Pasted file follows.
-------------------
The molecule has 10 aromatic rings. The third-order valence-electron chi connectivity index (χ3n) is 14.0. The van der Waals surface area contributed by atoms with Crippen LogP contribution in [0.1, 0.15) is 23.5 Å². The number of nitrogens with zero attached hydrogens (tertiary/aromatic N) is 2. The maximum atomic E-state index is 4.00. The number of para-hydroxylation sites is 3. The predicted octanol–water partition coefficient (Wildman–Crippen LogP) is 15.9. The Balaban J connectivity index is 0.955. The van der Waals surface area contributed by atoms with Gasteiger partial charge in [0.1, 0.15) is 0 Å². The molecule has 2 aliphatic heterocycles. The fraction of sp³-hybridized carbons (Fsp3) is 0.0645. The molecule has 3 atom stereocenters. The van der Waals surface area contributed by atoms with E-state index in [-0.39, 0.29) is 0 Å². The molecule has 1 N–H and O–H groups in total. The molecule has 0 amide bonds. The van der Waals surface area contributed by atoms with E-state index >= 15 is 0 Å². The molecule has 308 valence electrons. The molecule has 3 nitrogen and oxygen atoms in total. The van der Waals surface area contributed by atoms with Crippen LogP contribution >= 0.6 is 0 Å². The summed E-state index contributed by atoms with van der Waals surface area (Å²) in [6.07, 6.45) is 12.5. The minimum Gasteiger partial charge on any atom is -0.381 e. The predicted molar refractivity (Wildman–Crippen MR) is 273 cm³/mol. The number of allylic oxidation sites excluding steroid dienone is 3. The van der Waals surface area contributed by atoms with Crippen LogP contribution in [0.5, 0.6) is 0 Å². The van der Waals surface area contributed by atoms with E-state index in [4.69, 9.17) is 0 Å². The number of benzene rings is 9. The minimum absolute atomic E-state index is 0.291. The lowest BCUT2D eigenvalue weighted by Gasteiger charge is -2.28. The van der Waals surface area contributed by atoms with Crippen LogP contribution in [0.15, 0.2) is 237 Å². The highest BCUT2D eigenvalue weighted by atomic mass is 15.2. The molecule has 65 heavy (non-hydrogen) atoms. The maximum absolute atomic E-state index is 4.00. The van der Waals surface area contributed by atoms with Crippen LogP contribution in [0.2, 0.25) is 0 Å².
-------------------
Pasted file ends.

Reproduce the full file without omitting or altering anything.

The molecule has 10 aromatic rings. The third-order valence-electron chi connectivity index (χ3n) is 14.0. The van der Waals surface area contributed by atoms with Crippen LogP contribution in [0.1, 0.15) is 23.5 Å². The number of nitrogens with zero attached hydrogens (tertiary/aromatic N) is 2. The maximum atomic E-state index is 4.00. The number of para-hydroxylation sites is 3. The predicted octanol–water partition coefficient (Wildman–Crippen LogP) is 15.9. The Balaban J connectivity index is 0.955. The van der Waals surface area contributed by atoms with Gasteiger partial charge in [0.1, 0.15) is 0 Å². The molecule has 2 aliphatic heterocycles. The fraction of sp³-hybridized carbons (Fsp3) is 0.0645. The molecule has 3 atom stereocenters. The van der Waals surface area contributed by atoms with E-state index in [-0.39, 0.29) is 0 Å². The molecule has 1 N–H and O–H groups in total. The molecule has 0 amide bonds. The van der Waals surface area contributed by atoms with E-state index >= 15 is 0 Å². The molecule has 308 valence electrons. The molecule has 3 nitrogen and oxygen atoms in total. The van der Waals surface area contributed by atoms with Crippen LogP contribution >= 0.6 is 0 Å². The summed E-state index contributed by atoms with van der Waals surface area (Å²) in [6.07, 6.45) is 12.5. The minimum Gasteiger partial charge on any atom is -0.381 e. The predicted molar refractivity (Wildman–Crippen MR) is 273 cm³/mol. The number of allylic oxidation sites excluding steroid dienone is 3. The van der Waals surface area contributed by atoms with Crippen LogP contribution in [0.5, 0.6) is 0 Å². The van der Waals surface area contributed by atoms with E-state index in [4.69, 9.17) is 0 Å². The number of benzene rings is 9. The minimum absolute atomic E-state index is 0.291. The lowest BCUT2D eigenvalue weighted by Gasteiger charge is -2.28. The van der Waals surface area contributed by atoms with Crippen LogP contribution in [0.15, 0.2) is 237 Å². The highest BCUT2D eigenvalue weighted by atomic mass is 15.2. The molecule has 65 heavy (non-hydrogen) atoms. The maximum absolute atomic E-state index is 4.00. The van der Waals surface area contributed by atoms with Crippen LogP contribution in [0.2, 0.25) is 0 Å².